Lainey Wilson Opens Up About Challenges In Pursuit Of Country Music Success
By Kelly Fisher
Lainey Wilson is currently the highest-ranked female artist at country radio. She’s the reigning Country Music Association’s Female Vocalist of the Year (in addition to other notable awards), added two new tracks to her highly-anticipated sophomore album after making her acting debut on Yellowstone, and recently kicked off her first-ever headlining tour, just to name a few of the recent highlights in her career.
Still, Wilson doesn’t feel like she’s “made it.”
And she hopes she never does.
Wilson, 30, reflected on her life and her career during the 2023 iHeartRadio SeeHer Hear Her special, celebrating female artists who influence change and make unforgettable strides in their respective industries. iHeartRadio’s third-annual special with SeeHer — the global giant seeking to quash gender bias in marketing, advertising, media and entertainment — made its debut on International Women’s Day on Wednesday (March 8).
“I feel like we are truly just beginning, but I’m not done yet,” Wilson said, reflecting on her upbringing in Baskin, Louisiana, a small town of about 200 people. The award-winning country star remembered that “we didn’t even realize that country music was a genre growing up. We lived out those songs. It was truly the soundtrack of our lives.”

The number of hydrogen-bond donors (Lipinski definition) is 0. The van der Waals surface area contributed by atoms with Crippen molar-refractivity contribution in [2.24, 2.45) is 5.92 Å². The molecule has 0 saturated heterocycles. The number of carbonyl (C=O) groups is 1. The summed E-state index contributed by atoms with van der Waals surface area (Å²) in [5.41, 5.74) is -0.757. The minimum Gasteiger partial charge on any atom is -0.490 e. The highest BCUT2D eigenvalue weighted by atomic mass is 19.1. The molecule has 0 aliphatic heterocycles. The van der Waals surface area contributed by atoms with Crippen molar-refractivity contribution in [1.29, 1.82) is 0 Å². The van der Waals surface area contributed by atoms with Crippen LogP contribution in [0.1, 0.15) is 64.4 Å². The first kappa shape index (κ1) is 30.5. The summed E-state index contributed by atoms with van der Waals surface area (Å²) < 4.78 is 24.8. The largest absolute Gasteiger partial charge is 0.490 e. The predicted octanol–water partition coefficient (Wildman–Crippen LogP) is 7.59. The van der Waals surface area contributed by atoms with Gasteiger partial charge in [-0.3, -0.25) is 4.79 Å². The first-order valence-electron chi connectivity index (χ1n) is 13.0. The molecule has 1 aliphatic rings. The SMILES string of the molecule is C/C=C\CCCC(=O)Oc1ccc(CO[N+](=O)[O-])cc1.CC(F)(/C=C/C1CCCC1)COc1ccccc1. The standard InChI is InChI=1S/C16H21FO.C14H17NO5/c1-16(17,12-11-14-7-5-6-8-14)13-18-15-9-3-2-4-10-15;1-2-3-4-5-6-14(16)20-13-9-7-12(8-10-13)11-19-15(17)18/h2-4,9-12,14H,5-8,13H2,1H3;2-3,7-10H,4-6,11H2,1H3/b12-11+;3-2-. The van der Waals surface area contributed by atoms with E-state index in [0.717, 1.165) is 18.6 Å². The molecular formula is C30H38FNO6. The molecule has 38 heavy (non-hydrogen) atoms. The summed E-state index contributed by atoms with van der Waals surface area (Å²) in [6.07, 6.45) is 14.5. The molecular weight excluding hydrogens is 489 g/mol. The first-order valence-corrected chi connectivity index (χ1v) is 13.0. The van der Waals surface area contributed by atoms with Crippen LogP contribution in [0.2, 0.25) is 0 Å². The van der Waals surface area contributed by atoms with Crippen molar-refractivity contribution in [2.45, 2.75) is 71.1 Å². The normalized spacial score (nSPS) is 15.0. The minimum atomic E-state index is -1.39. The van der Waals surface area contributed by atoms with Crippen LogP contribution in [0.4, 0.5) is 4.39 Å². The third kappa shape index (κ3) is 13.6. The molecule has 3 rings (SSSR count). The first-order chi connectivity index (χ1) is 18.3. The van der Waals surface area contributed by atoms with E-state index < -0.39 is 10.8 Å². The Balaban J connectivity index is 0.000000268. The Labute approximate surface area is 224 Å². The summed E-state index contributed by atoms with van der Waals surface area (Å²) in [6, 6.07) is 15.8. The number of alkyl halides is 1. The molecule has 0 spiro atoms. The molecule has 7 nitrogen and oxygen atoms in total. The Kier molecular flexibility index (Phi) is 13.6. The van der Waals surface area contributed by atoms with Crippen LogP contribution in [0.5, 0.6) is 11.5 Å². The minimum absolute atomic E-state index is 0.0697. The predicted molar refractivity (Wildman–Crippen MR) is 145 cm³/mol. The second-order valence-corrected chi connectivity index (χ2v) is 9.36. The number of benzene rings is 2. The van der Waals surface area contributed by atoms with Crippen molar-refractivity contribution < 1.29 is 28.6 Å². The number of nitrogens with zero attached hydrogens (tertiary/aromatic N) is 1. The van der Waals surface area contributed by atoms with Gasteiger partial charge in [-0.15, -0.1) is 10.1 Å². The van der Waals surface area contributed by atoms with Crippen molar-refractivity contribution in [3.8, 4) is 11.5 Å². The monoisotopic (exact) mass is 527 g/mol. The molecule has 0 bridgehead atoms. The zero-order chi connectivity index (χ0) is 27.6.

'If I had known how hard it was gonna be, I don’t know if I would’ve ever done it'
Wilson was always drawn to the genre’s storytelling. It’s what inspired her to write her first song at 9 years old. By age 11, she was writing music “about tequila and cigarettes,” she said, “so, I was writing about things that I didn’t know anything about.” When she visited Nashville with her parents, she visited the legendary Grand Ole Opry, where she saw Bill Anderson, Crystal Gayle, Little Jimmy Dickens and Phil Vassar. Even then, Wilson knew, “I’m gonna be up there [on the Grand Ole Opry stage] one day. …I didn’t know how in the world I was gonna get there, but it was just one of those feelings that never wore off.”
Wilson went from performing as a Hannah Montana impersonator (a nod to Miley Cyrus’ famous Disney Channel character she played as she launched her career) in high school, to moving to Nashville, Tennessee. The then-19-year-old lived in a camper trailer for a few years, sleeping in layered coats and socks to endure cold weather when the heater wasn’t enough for the winter weather. Still, it never crossed Wilson’s mind to head back to her Louisiana hometown.
“I wouldn’t change it for anything. But I will say, if I had known how hard it was gonna be, I don’t know if I would’ve ever done it,” Wilson said of the challenges she faced while building her career as a country music powerhouse. She reflected on a life lesson she once learned from her father: “When my daddy brought my first horse home… I remember the horse was bucking and it was acting crazy. And I was crying, ‘let me down, let me down, I wanna get down, I’m scared,’ and I remember like it was yesterday. He told me, ‘you better hold on.’ Those words have stuck with me forever. Because any time I feel like I’m about to lose control or I’m about to fall and hit the ground, it just makes me dig in a little deeper, and it makes me just hold on.”
Read the full interview HERE.